Where the Truth Lies (2005)


Soft direction around the edges with a twisted and secretive core, this thriller might not be wholly captivating but as the plot moves ahead, you start getting drawn into this dark world of questions, fame and murder.

1957, entertaining duo Vince Collins (Colin Firth) and Lanny Morris (Kevin Bacon) are prime time in hosting a telethon, but when flying to a hotel in New Jersey they discover a naked student in their hotel room bath and both get away with no charges. In 1972, journalist Karen O’Connor (Alison Lohman) is keen to get the story behind the grisly death. She is ghostwriting Vince’s book but things get complicated as she recieves written chapters and meets with Lanny by chance.

Atom Egoyan’s stance on thrillers is a slow building one, this nature of letting the camera calmly float around the scenes lulls you into false senses of security, so when something does turn or a character does fly off the handle it feels more shocking. Atom’s later feature of ‘Chloe’ does the same thing in setting up the soft approach of thrillers then hitting with a few darker moments. This 2005 movie has the bonus of flying back and forth in its time line, this hopping linear structure is dealt with well and scenes blend together to unite as if Karen was always meant to be there and uncover the story. On the other hand it becomes a dull ride and a grittier faster handle could have benefited the movie much more.

It’s based on a book by Rupert Holmes and the screenplay is tackled by Atom also, who crafts up an interesting tale on fraught friendships, murder and mystery. It’s not exactly compelling but there’s enough in the story to sell the erotic side of Karen’s journey and as the film passes the 90 minute mark revelations come in at all angles. It’s something that pulled me right back into the film as once an event had been disclosed, you find out where else the truth may lay. It does keep you guessing and that’s a thriller necessity.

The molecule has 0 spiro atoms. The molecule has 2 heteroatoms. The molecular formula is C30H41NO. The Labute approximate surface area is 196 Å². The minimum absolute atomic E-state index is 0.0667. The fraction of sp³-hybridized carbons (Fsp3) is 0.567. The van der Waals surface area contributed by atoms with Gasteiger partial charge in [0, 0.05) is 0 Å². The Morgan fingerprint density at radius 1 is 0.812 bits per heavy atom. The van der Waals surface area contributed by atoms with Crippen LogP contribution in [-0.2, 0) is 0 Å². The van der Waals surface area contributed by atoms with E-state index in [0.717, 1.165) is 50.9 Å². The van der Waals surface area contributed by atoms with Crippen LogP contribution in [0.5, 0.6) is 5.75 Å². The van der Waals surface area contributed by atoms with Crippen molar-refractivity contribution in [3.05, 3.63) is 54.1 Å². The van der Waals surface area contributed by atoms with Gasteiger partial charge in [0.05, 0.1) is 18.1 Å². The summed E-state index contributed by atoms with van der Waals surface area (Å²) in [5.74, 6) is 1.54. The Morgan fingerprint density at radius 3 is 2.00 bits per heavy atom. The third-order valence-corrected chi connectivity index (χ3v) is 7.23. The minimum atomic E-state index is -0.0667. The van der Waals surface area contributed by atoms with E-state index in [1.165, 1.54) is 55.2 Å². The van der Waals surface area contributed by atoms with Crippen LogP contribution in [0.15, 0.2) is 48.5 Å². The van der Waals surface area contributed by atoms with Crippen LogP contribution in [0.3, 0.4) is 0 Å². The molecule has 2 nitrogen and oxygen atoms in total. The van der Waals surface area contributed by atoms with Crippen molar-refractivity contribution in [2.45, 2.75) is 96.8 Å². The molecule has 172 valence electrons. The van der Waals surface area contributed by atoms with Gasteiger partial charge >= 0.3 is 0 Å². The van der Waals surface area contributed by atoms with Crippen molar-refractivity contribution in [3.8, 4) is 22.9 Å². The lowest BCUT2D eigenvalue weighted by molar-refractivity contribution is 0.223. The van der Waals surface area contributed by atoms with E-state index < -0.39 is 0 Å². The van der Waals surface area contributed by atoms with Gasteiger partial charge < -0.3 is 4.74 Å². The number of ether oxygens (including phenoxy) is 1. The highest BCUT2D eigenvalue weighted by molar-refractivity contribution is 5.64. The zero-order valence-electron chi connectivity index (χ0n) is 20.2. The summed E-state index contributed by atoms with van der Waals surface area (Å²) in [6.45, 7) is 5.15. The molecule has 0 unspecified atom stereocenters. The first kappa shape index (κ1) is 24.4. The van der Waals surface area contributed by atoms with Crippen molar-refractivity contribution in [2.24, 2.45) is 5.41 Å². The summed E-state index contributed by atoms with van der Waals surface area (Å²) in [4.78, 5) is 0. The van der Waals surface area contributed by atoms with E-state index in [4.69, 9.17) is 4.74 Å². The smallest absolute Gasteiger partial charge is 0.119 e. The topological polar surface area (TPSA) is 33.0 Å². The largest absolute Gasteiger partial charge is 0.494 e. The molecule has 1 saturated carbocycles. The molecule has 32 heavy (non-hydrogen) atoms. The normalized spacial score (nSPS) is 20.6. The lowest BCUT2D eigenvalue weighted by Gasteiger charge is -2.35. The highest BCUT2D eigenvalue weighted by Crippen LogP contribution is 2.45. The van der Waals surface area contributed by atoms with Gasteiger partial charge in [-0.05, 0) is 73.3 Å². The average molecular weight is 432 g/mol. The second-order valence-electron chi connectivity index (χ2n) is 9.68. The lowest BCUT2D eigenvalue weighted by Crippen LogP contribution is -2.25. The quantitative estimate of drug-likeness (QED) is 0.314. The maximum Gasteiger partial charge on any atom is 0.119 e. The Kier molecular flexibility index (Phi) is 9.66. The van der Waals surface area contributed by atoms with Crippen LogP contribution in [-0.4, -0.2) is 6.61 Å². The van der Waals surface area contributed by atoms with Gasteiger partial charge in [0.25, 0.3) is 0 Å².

There’s nothing truly fancy about the look of the film, it screams crime film more than thriller, there’s no noir or slickness to proceedings but the shady characters give it that mysterious criminal touch. Mychael Danna’s score swells more often than not, trying to make the audience feel apprehensive about the action on screen but though it’s orchestral and bellowing, it doesn’t gain that urgency of tension needed for a thriller musical backdrop.

The visual style of 50’s and 70’s is A plus but after a while even that can’t overshadow the halting climax of Karen’s tale. The Polio message and her connection to the telethon is odd in itself but then Lanny’s whispering dialogue to her feels laboured and too much of a further tryst to involve Karen from the aftermath of the duo’s drug induced menage et trois. The constant sleaze attempting to be sensual smut is unsatisfying as if trying to gift the film sexuality.

Kevin Bacon triumphs as in everything he does, truly I could watch him in anything. The early lovable rogue character is topped up with being a cad, a dick and a nuisance but as he goes on you see his more human side and the truth of his nature as a man comes out. Colin Firth could be pigeon holed again into the classy sensible Brit role, but at moments he turns on the darkness and becomes a seedy brute that makes him rival the alarming character he took on in ‘Before I Go to Sleep’. I actually liked Alison Lohman as Karen, I’ve seen some reviews criticizing her performance, but she has a grounded and sharp approach for her flawed character, she gets one up on the men in the film and she’s beautiful, though getting her nude all the time is a sore point considering how well she can do when not thrust forward as sexual eye candy, i.e ‘Drag me to Hell’. David Hayman as the butler Reuben sounds and looks like a typical thriller cliche.

The truth of the film isn’t fantastic but it twist and turns enough to make you wary of what the correct answer may really be. It looks stylish and there’s some delight to be had in the performances but it’s certainly no recommended thriller. An average mystery.



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